In the random mode operation the fire button 200 is depressed on the remote control unit with the random-directional switch 202 in the open (random position) this immediately energizes the NE 555 V timer integrated circuit unit 204. This in turn energizes the transistor 206 to fire relay 226 to close the circuit to energize solenoids 208 and 210. These solenoids are the same as solenoids 57 and 58 shown in FIG. 1. As previously explained energization of the solenoids 57 and 58 causes a disc target 84 to be deposited in the inner end portion 112 of the throwing arm 110 where ramp 120 causes the disc 84 to move off center in the throwing arm whereby centrifugal force will cause the disc 84 to move outwardly and engage retaining pin 122. At the same time anti-jam switch 212 is closed to thereby prevent the system from firing again prior to the completion of the cycle. After the time cycle for random mode has elapsed the timer 204 will deenergize the coil of relay 226 thus deenergizing the solenoids 208 and 210 so that their armatures will return to the at rest position with the aid of the associated return springs. This action causes retaining pin 122 to move downwardly to thereby free the disc 84 so that it may be projected by the throwing arm 110. In this mode the direction of throw will be undetermined.
In the directional mode of operation, switch 202 is closed and with the fire button 200 having been depressed, a directional cycle will start as soon as the Hall effect Sensor 236 is activated. This is accomplished when the magnet 235 located on the belt pulley 36 passes by the sensor 236 to cause it to turn on briefly thereby triggering a timing cycle for directional mode. This signal as in the random mode proceeds the timer unit 204 so that the electrical functions may be carried out as in the random mode for projecting of a disc 84. This timing cycle is controlled by adjusting potentiometer 238 to control the amount of timing delay while adjustment of potentiometer 240 is used to calibrate the timing circuit to achieve a predictable release point.
The entire electrical set up is powered by a 12 volt d.c. power source. This makes the unit readily portable from a power stand point.
An alternative throwing arm 260 is shown in FIGS. 8 and 9 and comprises a base portion 262 with a U-shaped portion 264 extending outwardly therefrom. The closed portion of the U-shaped configuration is formed in an offset arrangement designed to generally conform to the profile of the disc target 84. As shown in FIG. 9, the offset portion comprises longitudinal panels 268, 270 and 272 with flat bottom guide 274 extending from the edge of panel 268 and flat top guide panel 276 extending from the edge of panel 272, guide panels 274 and 276 being parallel to each other. The offset arrangement is advantageous in that the profile of the disc target 84 fits into such offset to thereby aid in maintaining proper attitude in the projecting operation. In addition, panels 274 and 276 may be provided with a plurality of slots 280 and 282 while the offset panels 268, 270 and 272 may be provided with holes 286 throughout all or just a portion of their length.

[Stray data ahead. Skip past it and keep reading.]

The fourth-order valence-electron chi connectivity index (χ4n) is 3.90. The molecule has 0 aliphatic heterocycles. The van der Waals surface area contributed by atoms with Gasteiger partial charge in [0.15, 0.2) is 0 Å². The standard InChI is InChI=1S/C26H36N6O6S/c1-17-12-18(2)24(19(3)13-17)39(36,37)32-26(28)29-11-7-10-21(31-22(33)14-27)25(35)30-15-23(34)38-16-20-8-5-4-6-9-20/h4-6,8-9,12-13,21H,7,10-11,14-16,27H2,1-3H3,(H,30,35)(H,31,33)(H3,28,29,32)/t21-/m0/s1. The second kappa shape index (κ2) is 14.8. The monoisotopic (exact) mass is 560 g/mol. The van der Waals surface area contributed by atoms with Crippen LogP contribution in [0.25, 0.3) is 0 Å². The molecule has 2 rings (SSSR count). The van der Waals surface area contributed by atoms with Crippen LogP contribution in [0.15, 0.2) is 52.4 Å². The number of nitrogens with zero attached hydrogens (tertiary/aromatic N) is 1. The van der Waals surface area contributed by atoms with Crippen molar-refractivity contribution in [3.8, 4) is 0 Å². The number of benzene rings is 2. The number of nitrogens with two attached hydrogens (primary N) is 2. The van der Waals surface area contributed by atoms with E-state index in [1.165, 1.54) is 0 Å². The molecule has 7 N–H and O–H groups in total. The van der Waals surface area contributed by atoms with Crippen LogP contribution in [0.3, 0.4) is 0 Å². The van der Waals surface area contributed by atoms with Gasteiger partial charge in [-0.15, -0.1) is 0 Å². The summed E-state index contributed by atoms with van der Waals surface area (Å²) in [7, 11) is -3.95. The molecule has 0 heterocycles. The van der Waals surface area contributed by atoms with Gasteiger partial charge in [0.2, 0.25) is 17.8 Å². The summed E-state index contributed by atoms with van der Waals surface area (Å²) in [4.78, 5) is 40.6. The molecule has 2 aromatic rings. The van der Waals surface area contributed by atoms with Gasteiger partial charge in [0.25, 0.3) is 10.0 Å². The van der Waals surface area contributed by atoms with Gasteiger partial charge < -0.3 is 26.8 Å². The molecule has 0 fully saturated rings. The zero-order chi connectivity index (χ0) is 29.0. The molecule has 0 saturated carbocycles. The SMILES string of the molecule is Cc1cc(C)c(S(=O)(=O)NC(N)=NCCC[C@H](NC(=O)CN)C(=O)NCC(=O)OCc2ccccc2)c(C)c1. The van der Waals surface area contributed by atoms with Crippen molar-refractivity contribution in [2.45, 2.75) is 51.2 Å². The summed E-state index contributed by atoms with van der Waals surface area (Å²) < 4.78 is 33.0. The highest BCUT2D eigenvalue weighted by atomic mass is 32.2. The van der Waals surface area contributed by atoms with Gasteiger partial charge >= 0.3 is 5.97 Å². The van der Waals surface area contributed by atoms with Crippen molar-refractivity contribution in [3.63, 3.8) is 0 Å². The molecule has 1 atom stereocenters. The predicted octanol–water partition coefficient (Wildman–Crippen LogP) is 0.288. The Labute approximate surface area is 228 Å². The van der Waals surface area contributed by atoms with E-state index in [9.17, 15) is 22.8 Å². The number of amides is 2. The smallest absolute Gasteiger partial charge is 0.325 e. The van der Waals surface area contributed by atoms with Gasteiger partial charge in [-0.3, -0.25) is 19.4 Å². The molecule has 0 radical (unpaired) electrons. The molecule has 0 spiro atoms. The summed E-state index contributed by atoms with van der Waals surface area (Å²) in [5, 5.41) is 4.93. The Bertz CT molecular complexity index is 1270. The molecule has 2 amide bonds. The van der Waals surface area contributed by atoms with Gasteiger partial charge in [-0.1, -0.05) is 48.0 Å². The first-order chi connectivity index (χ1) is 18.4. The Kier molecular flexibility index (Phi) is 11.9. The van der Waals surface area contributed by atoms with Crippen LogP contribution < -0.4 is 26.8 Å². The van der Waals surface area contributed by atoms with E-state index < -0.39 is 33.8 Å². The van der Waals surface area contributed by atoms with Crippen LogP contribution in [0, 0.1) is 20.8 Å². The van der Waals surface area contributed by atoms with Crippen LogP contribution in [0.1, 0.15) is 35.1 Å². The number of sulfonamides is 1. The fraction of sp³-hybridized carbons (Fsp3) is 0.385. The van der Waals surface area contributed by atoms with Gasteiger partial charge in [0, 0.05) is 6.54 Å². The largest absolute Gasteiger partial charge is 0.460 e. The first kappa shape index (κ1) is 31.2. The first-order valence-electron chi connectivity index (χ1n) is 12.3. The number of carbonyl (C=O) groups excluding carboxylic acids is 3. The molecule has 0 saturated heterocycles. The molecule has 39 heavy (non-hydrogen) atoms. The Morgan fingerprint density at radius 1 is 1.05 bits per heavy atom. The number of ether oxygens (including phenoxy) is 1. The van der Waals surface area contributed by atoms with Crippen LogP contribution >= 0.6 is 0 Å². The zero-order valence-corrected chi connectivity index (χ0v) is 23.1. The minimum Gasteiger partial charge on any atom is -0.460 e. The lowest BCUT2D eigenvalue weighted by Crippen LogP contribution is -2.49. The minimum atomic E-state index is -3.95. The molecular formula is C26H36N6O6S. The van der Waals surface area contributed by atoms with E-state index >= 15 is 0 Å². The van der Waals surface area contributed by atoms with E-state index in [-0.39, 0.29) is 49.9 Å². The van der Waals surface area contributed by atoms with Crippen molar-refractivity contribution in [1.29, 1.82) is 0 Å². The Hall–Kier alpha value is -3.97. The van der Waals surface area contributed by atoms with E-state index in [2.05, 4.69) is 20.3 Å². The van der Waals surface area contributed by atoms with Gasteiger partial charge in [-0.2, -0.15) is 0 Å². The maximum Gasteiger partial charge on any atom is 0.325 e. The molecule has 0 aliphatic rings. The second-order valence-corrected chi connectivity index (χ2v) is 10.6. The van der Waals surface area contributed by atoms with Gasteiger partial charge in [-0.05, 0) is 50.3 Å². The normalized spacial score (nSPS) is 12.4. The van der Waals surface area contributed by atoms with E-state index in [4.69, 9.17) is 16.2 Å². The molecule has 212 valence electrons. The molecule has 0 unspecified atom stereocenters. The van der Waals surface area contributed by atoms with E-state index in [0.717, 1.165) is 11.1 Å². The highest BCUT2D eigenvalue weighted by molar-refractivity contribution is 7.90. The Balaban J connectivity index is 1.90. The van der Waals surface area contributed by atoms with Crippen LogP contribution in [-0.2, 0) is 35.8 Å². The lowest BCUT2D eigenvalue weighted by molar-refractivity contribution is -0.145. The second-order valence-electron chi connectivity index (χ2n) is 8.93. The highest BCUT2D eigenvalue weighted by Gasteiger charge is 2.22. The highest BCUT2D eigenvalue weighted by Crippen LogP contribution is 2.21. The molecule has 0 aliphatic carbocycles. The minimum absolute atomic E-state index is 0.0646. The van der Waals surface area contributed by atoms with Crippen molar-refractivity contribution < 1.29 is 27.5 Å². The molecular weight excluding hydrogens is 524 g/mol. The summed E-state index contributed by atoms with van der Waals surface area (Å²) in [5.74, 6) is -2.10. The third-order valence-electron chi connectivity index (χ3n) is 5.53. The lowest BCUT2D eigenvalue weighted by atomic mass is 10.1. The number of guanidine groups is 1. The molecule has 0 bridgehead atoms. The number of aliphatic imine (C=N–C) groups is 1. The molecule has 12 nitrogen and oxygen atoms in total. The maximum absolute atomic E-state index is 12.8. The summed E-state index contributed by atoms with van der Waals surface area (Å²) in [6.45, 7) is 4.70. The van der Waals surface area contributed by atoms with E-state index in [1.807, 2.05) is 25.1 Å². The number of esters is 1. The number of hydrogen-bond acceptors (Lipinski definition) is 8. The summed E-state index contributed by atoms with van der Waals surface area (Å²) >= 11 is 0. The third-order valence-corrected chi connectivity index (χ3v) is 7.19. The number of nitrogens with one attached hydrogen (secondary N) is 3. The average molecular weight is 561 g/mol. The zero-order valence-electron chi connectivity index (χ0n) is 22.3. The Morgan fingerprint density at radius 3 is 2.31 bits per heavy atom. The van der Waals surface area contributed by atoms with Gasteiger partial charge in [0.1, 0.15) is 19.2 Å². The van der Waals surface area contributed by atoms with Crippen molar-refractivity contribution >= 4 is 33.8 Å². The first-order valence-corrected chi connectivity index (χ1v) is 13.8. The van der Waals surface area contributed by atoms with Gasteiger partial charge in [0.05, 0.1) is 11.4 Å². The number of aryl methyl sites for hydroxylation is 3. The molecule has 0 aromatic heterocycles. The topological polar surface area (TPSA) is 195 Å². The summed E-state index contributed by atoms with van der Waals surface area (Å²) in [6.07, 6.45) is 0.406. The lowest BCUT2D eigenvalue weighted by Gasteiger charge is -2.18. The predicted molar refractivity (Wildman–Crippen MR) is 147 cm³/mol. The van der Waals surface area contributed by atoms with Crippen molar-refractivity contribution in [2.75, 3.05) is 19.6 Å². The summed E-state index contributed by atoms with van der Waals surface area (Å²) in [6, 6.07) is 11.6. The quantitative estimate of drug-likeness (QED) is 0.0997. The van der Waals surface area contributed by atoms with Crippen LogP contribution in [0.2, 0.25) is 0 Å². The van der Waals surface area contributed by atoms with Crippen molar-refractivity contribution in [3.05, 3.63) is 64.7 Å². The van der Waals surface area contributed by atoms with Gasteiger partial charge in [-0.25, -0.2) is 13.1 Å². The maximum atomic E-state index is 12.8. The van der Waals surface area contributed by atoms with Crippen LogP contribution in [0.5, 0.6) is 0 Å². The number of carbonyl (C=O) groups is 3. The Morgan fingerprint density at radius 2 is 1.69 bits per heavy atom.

The throwing arm 260 rotates in what could be termed counter clockwise direction as indicated by arrow R. The bottom guide panel 274 has its leading edge 290 tapered from the base portion 262 outwardly whereby the width of bottom guide panel 274 decreases with its minimum width at the outermost end. The leading edge 292 of the top guide panel 276 is straight with a constant width amounting to approximately 2/3 of the diameter of the disc target 84. It should be noted that target disc 84 as it proceeds outwardly from the base 262 rotates in a direction R1 opposite to that of the throwing arm 260. As the target disc 84 proceeds outwardly the tapered leading edge 290 of lower guide panel 274 exposes more and more of the bottom side of the disc 84 causing it to be lifted slightly so that the disc 84 will basically engage points A, B and C thereby substantially lessening the friction and yet allowing the disc 84 to rotate in direction R1 with increasing revolutions. The lifting of disc 84 as it moves outwardly under the effect of the air engaging the under surface of the disc 84 plus the rotation of same greatly enhances the smooth launching of the disc from the throwing arm 260.